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Move Seattle – Progressing towards the Seattle of tomorrow

What is Move Seattle?

Move Seattle is the Mayor and SDOT’s vision for how to integrate all of our planning for different travel modes into a holistic, 10-year strategic plan for transportation.  It builds from the Council-adopted modal plans, describing how they work together as a whole.  It includes strategic goals, near-term (3-year) and long-term (10-year) commitments for SDOT, and accountability measures, as well as a 10-year list of large capital project priorities. It is organized around Mayor Murray’s vision for Seattle as a safe, interconnected, affordable, vibrant and innovative city.

SDOT Director Scott Kubly, Mayor Ed Murray with community members at Move Seattle event.

SDOT Director Scott Kubly, Mayor Ed Murray with community members at Move Seattle event.

Delivering the following near-term actions in the next three years will help us meet our goals:

Roll out a coordinated Vision Zero program:

  • Implement 20 mph speed zones in residential areas on a neighborhood-by-neighborhood basis, starting with areas with the highest crash rates
  • Carry out 5 corridor safety projects, including on Rainier Ave S, 35th Ave SW, Lake City Way, and SW Roxbury St
  • Reduce arterial speed limits to 30 mph or lower to improve safety
  • Create a traffic safety education kit for community groups and schools to promote road safety and Vision Zero
  • Partner with Seattle Police Department to conduct routine enforcement in areas with high crash rates
  • Partner with SPD to install at least 12 new school zone cameras
  • Improve school walking routes at up to 12 locations and upgrade school zone signage at up to 15 locations each year


Repair critical infrastructure to increase safety:

  • Repair up to 25 blocks of damaged sidewalk each year
  • Complete construction of the Yesler Avenue over Fourth Avenue bridge replacement and begin construction of the seismic retrofit of the 45th Avenue Viaduct East Bridge Approach and the replacement of the Post Avenue Bridge
  • Begin seismic retrofit of Seattle’s remaining unreinforced bridges
  • Rehabilitate up to 5 stairways each year


Enhance mobility and access:

  • Synchronize the downtown signal system
  • Establish a 24-hour Traffic Management Center to better manage traffic and incident response 24/7
  • Implement adaptive signal control along the Mercer Corridor, Denny Way, and 23rd Avenue
  • Develop an iconic Seattle transit map to make Seattle’s transit system easier to understand
  • Expand Transit Screen displays to 20 buildings to improve access to transportation information
  • Partner to design and launch a real-time multimodal travel and wayfinding app


Improve transit and maximize bus service and ridership growth:

  • Implement “Always on Time” bus routes by focusing transit capital improvements on the routes that serve most Seattle residents
  • Ensure that 75% of Seattle households are within a 10-minute walk of bus routes with service every 15 minutes or better
  • Install red bus-only lanes and transit priority improvements at pinch points and implement targeted enforcement to ensure bus-only lanes operate effectively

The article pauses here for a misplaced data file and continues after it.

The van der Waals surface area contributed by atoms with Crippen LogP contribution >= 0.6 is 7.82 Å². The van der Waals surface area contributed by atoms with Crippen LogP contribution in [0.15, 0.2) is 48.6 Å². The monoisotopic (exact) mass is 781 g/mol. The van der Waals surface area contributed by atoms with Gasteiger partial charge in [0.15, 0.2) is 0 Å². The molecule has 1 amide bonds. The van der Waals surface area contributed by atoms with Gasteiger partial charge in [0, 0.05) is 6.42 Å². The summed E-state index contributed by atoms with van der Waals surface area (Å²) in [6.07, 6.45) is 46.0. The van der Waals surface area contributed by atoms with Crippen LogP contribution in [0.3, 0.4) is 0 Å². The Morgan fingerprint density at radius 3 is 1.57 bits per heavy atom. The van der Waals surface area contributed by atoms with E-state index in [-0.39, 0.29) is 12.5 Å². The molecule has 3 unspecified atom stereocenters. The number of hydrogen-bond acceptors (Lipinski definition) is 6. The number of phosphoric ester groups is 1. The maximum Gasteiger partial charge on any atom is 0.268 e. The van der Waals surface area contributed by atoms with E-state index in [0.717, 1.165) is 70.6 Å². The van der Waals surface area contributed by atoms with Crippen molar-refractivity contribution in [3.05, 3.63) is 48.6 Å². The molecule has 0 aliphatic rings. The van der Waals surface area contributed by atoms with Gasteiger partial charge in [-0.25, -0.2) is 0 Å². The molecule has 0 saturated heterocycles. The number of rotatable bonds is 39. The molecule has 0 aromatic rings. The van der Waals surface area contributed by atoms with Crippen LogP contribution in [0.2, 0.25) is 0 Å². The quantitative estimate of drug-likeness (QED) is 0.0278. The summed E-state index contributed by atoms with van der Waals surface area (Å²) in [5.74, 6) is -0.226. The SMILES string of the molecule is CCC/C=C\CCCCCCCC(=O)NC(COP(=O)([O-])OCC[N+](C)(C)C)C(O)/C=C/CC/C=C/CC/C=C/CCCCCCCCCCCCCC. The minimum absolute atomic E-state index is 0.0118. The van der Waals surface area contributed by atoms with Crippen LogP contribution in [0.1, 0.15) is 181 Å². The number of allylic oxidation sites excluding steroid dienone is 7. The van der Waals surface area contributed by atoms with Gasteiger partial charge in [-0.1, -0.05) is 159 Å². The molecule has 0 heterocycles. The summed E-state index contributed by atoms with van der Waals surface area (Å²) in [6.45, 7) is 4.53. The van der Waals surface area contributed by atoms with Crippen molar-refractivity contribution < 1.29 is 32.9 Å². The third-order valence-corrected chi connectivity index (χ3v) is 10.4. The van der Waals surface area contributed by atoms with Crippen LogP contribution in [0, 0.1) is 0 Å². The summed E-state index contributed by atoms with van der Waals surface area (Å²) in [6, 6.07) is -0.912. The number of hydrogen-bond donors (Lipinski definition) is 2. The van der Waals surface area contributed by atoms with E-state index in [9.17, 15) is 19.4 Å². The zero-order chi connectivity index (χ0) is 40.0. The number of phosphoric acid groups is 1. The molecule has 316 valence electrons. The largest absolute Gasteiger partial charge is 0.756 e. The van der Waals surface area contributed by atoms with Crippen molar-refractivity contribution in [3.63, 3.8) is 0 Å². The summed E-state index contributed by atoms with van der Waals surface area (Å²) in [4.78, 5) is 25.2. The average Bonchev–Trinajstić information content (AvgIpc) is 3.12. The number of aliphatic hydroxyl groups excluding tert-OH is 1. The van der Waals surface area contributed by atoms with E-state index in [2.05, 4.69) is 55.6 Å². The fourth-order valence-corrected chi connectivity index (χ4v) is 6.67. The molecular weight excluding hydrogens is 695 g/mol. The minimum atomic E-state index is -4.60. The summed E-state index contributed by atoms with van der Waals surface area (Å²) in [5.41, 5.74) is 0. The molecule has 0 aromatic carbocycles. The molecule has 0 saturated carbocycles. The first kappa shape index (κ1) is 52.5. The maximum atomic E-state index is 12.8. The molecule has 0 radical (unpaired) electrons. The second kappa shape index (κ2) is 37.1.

• Upgrade bus stops and stations by implementing a street furniture program and adding real-time information signs and better lighting to busy bus stops
  • Begin construction of bus rapid transit on Madison Street
  • Begin construction of the Center City Streetcar Connector and the Broadway Extension on Capitol Hill

Bump up Seattle’s bikeability:

  • Install 1,500 bike parking spaces over the next three years
  • Encourage businesses to install bike racks in the right of way and work with building owners to increase quality off-street bike parking
  • Enhance bicycle commute programs available to employees


How were the strategic goals in Move Seattle established?

The five strategic goals in Move Seattle are consistent with Mayor Murray’s vision for Seattle:  A safe city, and interconnected city, an affordable city, a vibrant city, and an innovative city.  The document discusses how SDOT’s actions and investments will advance those larger city goals.

How did you prioritize the projects in Move Seattle?

The Seattle Department of Transportation rigorously prioritizes the large capital projects it recommends to City Council and the Mayor as part of the budget every year. This same prioritization process was used for the projects in Move Seattle.  Looking at factors as diverse as safety data and economic development potential, critical maintenance needs and potential to improve key transit, bike or freight routes, a list of 17 large capital projects over the next 10 years is proposed in the plan.

What was the public process for Move Seattle?

Move Seattle is a mayoral initiative that builds on adopted City policy in the modal master plans and other documents, such as the Seattle Comprehensive Plan. While the Move Seattle initiative did not have an individualized public engagement campaign, the policies it integrates were all subject to extensive public feedback and Council adoption.

Is Move Seattle the same as a potential Bridging the Gap transportation levy renewal?

No. The vision outlined in Move Seattle is much broader than what can be achieved through a transportation levy and involves many different sources of funding including grants, partnerships and other revenues sources. A replacement source of funding for the Bridging the Gap levy will be necessary, but is not sufficient, to realize the full vision in Move Seattle. Staff at SDOT are working closely with the Mayor’s office on planning for a transportation levy, and will have more information to share on that separate subject in the coming weeks. For more information: